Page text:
This leads me nicely on to the next driver; the strength of the US$ which is another key factor which influences the gold price, whether driven by interest rates or otherwise. The US has the largest gold reserves, over 8,000 metric tons, double the next largest holder Germany so a lot of gold buying may have been historically domestically led. However, China and Russia have been more recently been heavy buyers of gold and they would all benefit from any weakening in the US$. It is also worth noting though that a strengthening US$ provides some protection for existing overseas gold holders, in that a stronger US$ also increases the value of the holding when converted back to local currency.

Inflation is another factor than is often cited as a driver for the gold price. As inflation reduces the real value of currency then gold is seen as a way of protecting wealth. Be careful what you wish for though, periods of high inflation are usually correlated with periods of high interest rates, which as discussed above theoretically dampen the gold price.  As expected therefore there is some but not a strong correlation between the gold price and inflation.

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Figure 2 – US Inflation rates vs. Gold Price

For example, inflation rocketed to 18% in the late 70s/early 80s, but interest rates also rocketed to 20% to attempt to control the inflation. Interest rates stayed above 10% into the early 80s with the gold price collapsing over the same period!

As you can see with all of the first three factors mentioned, i.e. interest rates, inflation and US$ strength, they are all very much linked in that they all drive each other. The final economic factor I look at it is semi ‘delinked’ from the others, I use the word delinked extremely loosely, as clearly the macro drives the micro, i.e. individual stocks. The performance of the stock market is though probably the most inversely correlated to the gold price, but hold your horses! In figure 3 below you can see the performance of the S&P over the past 5 years against the performance of a physical gold ETF. The S&P500 index has risen 100% whilst the return of physical gold has been 0%. This is far from perfect inverse correlation, which would be -1, i.e. gold declining 100% (impossible). Taking a shorter time frame looking at this year though, the S&P500 has risen 18% and our physical Gold ETF has risen 6%, i.e. a somewhat positive correlation, which isn’t what it is in the textbook!

It is clear there is no perfect relationship here, in fact the longer term correlation is just -0.14, so only slightly inverse. This might not seem a lot, but when you leverage this onto producing companies the share price performance of these can potentially vastly outperform, but more on this later.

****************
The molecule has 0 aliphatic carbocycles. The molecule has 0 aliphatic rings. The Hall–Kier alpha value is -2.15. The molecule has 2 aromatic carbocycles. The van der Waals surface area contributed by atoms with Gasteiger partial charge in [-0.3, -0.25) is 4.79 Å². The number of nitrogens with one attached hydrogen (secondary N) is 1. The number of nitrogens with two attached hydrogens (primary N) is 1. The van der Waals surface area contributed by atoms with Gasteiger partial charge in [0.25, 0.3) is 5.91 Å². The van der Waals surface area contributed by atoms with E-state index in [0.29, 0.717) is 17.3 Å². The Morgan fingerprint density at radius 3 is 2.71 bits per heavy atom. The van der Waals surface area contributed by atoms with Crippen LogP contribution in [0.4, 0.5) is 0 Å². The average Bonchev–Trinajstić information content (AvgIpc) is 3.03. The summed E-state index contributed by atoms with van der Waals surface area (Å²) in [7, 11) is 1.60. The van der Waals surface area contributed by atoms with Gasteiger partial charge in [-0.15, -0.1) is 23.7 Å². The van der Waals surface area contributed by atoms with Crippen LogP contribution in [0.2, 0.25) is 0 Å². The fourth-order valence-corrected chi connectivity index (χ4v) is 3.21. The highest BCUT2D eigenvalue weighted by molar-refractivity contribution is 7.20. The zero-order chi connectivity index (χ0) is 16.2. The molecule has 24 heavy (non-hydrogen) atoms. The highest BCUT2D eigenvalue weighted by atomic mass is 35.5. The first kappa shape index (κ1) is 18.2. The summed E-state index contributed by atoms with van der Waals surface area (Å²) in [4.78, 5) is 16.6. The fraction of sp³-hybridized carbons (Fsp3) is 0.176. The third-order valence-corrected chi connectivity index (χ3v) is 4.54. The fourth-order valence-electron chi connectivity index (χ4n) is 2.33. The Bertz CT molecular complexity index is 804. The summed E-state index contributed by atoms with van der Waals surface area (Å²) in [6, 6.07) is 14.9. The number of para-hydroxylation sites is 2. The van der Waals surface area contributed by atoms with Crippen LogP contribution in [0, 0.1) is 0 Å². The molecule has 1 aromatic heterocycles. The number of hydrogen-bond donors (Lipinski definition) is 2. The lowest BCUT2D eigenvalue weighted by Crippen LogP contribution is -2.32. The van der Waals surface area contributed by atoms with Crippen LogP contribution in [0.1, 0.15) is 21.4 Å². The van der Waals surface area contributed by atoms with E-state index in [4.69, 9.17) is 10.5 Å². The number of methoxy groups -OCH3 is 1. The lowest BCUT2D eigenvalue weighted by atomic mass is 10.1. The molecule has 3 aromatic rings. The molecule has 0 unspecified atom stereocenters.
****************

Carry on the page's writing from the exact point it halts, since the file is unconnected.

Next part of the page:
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Figure 3 – S&P500 Index vs. Physical Gold ETF. Source: Google Finance

As a final analysis let’s take a look in Figure 4 at how gold performed in the last financial crisis, overall gold rose 60% during 2008-2010 against a 20% decline in the S&P500. In this crash gold did provide some protection, but perhaps not just as a result of the general fear and uncertainty. Over the same period interest rates also declined, which as we discussed earlier make holding gold more attractive.

Another observation to note is that a popular ETF which tracks the major gold miners only rose 30% against the gold price rise of 60%. This goes against the common advice of ‘buy the miners not the commodity’. At the peak of the crisis, late 2008 the gold miner sell off was actually even more intense than the broader S&P500. One of the key reasons for this was indiscriminate selling in an environment of extreme fear. However, if you had bought the ETF gold miner index in late 2008 you would have returned around 80% to the close of 2010. Timing was key in this period!

gold-in-financial-crisis
Figure 4 – S&P500 vs Physical Gold vs Gold Miners. Source: Google Finance

In summary, there are many drivers to the gold price and it is not as simple as looking at one variable and buying gold on that basis. It is not even sound advice to blindly load up on gold to protect against stock market declines. I am still of the view that gold does have a place in a balanced portfolio, but one should broadly consider the environment and carefully consider the weighting.

So what are the prospects for gold in 2017?

The following chart shows real gold prices over the last 100 years, we are some way off the two most recent peaks but even further from the recent trough.

historical-gold-prices-100-year-chart-2016-12-27-macrotrends
Figure 4 – Real (inflation adjusted) Gold Prices. Source MacroTrends.Net

I’m not going to perform any detailed analysis here, a) I’m not qualified to do so and b) you can find predictions from so called experts from around $200 to $10,000. The truth is that given the number of variables it is very complicated. However, looking at the drivers, some very quick thoughts.

  1. Inflation – picking up in many core economies.
  2. Interest Rates – picking up in USA and we may see this trend continue among other major economies later in 2017.